Rectal Pouch

Medically reviewed by: Gary H. Hoffman, MD

(also known as an IPAA or J- Pouch)

When certain disease conditions require the removal of the rectum as a part of the treatment, a rectal pouch may be created.  The new pouch serves as a reservoir for feces, and allows the patient to maintain control and eliminate feces at a convenient time and place.  The rectal pouch is also referred to as an ileal pouch-anal anastomosis (IPAA), J-pouch or neo-rectum.

The rectal pouch is constructed and used after a rectal cancer has been removed or after the colon and rectum have been removed as a part of the surgical treatment of ulcerative colitis.  A pouch may also be used when the rectum has been removed in the treatment of certain hereditary colon or rectal conditions such as familial adenomatous polyposis (FAP) or hereditary nonpolyposis colorectal cancer (HNPCC or Lynch syndrome).  The procedure may be performed in a non-invasive fashion with a laparoscope or during an open, traditional operation.

Ulcerative colitis is an inflammatory bowel disease (IBD) that affects the digestive tract. This disease commonly affects the rectum and/or the colon (large intestine), and may ultimately require a removal of these organs.  This is the most common condition requiring the construction of a restorative pouch.  Symptoms of ulcerative colitis include:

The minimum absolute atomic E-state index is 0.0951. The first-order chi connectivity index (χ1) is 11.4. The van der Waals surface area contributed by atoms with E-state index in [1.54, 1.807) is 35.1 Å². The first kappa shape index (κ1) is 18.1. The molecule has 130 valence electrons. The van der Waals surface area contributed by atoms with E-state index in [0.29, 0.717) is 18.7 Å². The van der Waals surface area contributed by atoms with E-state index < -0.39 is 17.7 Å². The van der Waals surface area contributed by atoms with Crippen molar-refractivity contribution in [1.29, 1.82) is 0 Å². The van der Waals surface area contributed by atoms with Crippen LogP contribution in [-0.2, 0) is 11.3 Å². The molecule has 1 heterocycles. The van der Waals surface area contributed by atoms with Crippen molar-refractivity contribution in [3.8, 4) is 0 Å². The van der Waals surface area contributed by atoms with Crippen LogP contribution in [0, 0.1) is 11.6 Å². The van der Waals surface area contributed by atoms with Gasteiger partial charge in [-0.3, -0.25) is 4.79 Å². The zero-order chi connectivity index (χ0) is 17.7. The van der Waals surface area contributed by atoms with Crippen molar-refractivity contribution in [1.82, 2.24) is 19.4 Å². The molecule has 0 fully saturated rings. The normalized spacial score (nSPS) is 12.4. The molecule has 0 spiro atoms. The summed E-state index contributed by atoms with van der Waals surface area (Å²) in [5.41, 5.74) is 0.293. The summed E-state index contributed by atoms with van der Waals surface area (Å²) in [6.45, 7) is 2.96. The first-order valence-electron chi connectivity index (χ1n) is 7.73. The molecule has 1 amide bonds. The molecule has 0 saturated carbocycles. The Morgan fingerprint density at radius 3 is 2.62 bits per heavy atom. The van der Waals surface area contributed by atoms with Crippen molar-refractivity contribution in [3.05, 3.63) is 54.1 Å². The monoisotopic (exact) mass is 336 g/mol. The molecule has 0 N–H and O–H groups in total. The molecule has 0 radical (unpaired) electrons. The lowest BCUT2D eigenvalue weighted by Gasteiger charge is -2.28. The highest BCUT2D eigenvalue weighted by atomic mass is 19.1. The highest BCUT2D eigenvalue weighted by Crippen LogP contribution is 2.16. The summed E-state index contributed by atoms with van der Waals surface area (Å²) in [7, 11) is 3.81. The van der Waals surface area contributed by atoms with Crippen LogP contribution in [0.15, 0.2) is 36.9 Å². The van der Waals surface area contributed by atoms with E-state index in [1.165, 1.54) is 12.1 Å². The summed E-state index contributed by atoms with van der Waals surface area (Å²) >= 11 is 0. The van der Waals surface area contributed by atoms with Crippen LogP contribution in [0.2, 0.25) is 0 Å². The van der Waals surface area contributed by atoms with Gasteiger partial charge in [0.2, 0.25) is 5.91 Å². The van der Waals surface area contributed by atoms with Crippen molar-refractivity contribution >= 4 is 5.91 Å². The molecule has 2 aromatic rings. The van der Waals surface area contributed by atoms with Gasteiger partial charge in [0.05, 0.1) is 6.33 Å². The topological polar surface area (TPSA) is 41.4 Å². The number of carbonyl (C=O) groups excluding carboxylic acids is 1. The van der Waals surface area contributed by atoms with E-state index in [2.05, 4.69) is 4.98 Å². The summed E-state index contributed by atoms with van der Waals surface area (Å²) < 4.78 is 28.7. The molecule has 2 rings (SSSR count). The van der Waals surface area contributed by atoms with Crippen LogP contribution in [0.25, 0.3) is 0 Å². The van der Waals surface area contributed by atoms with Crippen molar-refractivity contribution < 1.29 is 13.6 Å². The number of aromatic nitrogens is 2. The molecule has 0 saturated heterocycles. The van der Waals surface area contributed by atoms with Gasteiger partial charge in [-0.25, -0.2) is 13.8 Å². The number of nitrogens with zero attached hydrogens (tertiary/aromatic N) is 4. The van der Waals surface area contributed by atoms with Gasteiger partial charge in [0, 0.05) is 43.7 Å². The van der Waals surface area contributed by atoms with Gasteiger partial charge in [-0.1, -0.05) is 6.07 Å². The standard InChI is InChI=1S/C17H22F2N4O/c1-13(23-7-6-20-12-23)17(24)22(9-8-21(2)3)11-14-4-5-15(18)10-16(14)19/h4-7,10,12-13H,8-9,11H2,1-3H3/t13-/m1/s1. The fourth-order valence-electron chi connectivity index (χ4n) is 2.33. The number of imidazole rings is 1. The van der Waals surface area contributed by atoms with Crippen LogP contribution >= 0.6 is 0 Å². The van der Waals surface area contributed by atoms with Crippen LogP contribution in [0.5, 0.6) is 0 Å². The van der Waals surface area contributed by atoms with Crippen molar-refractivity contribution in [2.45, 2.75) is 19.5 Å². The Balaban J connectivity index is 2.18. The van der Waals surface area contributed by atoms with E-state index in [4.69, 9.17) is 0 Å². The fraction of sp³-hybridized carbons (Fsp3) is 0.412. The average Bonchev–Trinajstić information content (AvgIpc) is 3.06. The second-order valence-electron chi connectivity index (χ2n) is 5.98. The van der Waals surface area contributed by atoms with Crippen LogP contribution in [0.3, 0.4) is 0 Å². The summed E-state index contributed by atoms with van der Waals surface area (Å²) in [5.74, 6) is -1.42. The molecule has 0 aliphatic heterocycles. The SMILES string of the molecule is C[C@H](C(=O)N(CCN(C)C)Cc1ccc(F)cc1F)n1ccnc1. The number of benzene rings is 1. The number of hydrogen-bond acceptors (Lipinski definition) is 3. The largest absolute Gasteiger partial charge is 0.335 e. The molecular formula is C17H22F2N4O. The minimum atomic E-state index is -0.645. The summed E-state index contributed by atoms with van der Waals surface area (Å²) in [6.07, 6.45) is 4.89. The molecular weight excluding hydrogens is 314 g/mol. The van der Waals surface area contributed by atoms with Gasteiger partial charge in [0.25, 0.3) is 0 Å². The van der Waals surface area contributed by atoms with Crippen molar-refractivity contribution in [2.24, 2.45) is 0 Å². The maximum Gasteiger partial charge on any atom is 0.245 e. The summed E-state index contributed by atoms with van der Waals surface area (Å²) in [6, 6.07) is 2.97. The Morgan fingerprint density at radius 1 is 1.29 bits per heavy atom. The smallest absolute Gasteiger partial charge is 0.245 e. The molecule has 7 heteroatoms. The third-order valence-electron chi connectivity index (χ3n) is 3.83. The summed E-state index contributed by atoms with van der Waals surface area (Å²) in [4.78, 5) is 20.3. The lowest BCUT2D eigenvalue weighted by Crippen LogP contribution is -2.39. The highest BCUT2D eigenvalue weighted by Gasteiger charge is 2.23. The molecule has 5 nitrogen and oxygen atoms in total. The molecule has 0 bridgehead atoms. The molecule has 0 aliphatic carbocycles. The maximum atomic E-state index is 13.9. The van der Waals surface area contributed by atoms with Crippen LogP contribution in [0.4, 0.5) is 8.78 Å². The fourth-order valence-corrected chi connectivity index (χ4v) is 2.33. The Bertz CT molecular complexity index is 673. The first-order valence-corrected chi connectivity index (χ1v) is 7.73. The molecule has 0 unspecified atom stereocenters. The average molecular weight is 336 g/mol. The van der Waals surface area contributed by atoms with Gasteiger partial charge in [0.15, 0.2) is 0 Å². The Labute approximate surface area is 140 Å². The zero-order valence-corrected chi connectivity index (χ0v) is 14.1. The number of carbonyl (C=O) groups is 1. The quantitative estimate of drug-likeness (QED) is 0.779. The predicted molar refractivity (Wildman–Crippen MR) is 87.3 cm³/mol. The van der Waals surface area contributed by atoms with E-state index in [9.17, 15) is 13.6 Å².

• Abdominal pain
  • Diarrhea
  • Fever
  • Blood in the stool
  • A rectal discharge or leakage
  • Malaise or weakness

In the past, after removal of the large intestine and rectum when treating ulcerative colitis, an ileostomy was fashioned.  An ileostomy is a permanent opening on the abdominal wall which receives the contents of the small intestine.  With a pouch, an ostomy may not be necessary, or may only be necessary on a short-term basis.


Unlike a permanent colostomy or ileostomy, both of which require an external bag to collect stool through an opening in the abdomen, the rectal pouch provides the patient with an internal storage reservoir.  This frees the patient from the need to wear a bag or appliance over the abdominal wall and allows for control over the time and place of fecal elimination.

Not all patients report achieving the desired benefits of a rectal pouch however.  While most patients experience a vast improvement in stool control when compared with their preoperative control, some patients report having many stools, both during the day and during the night.  Additionally, for unknown reasons, some patients experience pouchitis, which is an inflammation of the pouch.  This may result in a pouch failure, necessitating removal of the pouch and resulting in the creation of a permanent ostomy.

The Procedure

During the course of the operation, the large bowel and rectum are removed.  Several inches of the end of the small bowel are then used by the surgeon to construct an internal pouch.  The surgeon will then attach the newly constructed pouch to the anus. This pouch functions similarly to the removed rectum.  Additionally, a temporary ostomy may be constructed at this time.  This ostomy may be closed several weeks or months after the pouch to anus connection (anastomosis) has healed.

It is important to note that after this procedure is completed, the patient will most likely have between two and six bowel movements per day. You should also expect that these frequent bowel movements may be softer than normal or may contain more water than normal.  Usually however, in patients with ulcerative colitis, this is an improvement compared to stool frequency and appearance during active ulcerative colitis.

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